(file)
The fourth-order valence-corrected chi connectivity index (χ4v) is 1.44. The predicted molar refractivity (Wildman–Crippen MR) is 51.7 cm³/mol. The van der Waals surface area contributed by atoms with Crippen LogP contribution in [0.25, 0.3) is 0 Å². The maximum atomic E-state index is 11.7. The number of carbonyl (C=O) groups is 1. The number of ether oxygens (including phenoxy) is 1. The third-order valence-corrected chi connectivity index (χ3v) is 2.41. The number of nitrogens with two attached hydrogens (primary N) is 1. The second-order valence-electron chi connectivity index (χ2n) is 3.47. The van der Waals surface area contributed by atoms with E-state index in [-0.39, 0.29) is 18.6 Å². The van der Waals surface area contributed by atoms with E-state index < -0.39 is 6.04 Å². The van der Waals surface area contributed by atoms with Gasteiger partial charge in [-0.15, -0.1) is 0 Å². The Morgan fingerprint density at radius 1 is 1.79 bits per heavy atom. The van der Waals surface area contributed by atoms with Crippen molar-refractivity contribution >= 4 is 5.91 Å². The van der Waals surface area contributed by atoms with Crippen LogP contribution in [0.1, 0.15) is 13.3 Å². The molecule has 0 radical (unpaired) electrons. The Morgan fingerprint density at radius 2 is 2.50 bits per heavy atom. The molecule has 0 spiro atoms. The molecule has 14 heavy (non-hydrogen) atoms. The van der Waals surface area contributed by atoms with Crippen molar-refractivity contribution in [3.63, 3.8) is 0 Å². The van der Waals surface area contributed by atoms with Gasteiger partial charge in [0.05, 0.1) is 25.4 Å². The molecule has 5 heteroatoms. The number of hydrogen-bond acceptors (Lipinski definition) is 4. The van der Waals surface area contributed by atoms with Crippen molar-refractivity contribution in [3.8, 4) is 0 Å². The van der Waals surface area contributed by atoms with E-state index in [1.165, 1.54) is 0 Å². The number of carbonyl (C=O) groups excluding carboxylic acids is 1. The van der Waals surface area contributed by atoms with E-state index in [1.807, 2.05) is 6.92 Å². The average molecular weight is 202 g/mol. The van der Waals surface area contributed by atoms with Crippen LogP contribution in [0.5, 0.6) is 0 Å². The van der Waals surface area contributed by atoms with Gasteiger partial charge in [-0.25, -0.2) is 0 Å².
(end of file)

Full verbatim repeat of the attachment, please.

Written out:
The fourth-order valence-corrected chi connectivity index (χ4v) is 1.44. The predicted molar refractivity (Wildman–Crippen MR) is 51.7 cm³/mol. The van der Waals surface area contributed by atoms with Crippen LogP contribution in [0.25, 0.3) is 0 Å². The maximum atomic E-state index is 11.7. The number of carbonyl (C=O) groups is 1. The number of ether oxygens (including phenoxy) is 1. The third-order valence-corrected chi connectivity index (χ3v) is 2.41. The number of nitrogens with two attached hydrogens (primary N) is 1. The second-order valence-electron chi connectivity index (χ2n) is 3.47. The van der Waals surface area contributed by atoms with E-state index in [-0.39, 0.29) is 18.6 Å². The van der Waals surface area contributed by atoms with E-state index < -0.39 is 6.04 Å². The van der Waals surface area contributed by atoms with Gasteiger partial charge in [-0.15, -0.1) is 0 Å². The Morgan fingerprint density at radius 1 is 1.79 bits per heavy atom. The van der Waals surface area contributed by atoms with Crippen molar-refractivity contribution >= 4 is 5.91 Å². The van der Waals surface area contributed by atoms with Crippen LogP contribution in [0.1, 0.15) is 13.3 Å². The molecule has 0 radical (unpaired) electrons. The Morgan fingerprint density at radius 2 is 2.50 bits per heavy atom. The molecule has 0 spiro atoms. The molecule has 14 heavy (non-hydrogen) atoms. The van der Waals surface area contributed by atoms with Crippen molar-refractivity contribution in [3.63, 3.8) is 0 Å². The van der Waals surface area contributed by atoms with Gasteiger partial charge in [0.05, 0.1) is 25.4 Å². The molecule has 5 heteroatoms. The number of hydrogen-bond acceptors (Lipinski definition) is 4. The van der Waals surface area contributed by atoms with Crippen molar-refractivity contribution in [3.8, 4) is 0 Å². The van der Waals surface area contributed by atoms with E-state index in [1.165, 1.54) is 0 Å². The number of carbonyl (C=O) groups excluding carboxylic acids is 1. The van der Waals surface area contributed by atoms with E-state index in [1.807, 2.05) is 6.92 Å². The average molecular weight is 202 g/mol. The van der Waals surface area contributed by atoms with Crippen LogP contribution in [0.5, 0.6) is 0 Å². The van der Waals surface area contributed by atoms with Gasteiger partial charge in [-0.25, -0.2) is 0 Å².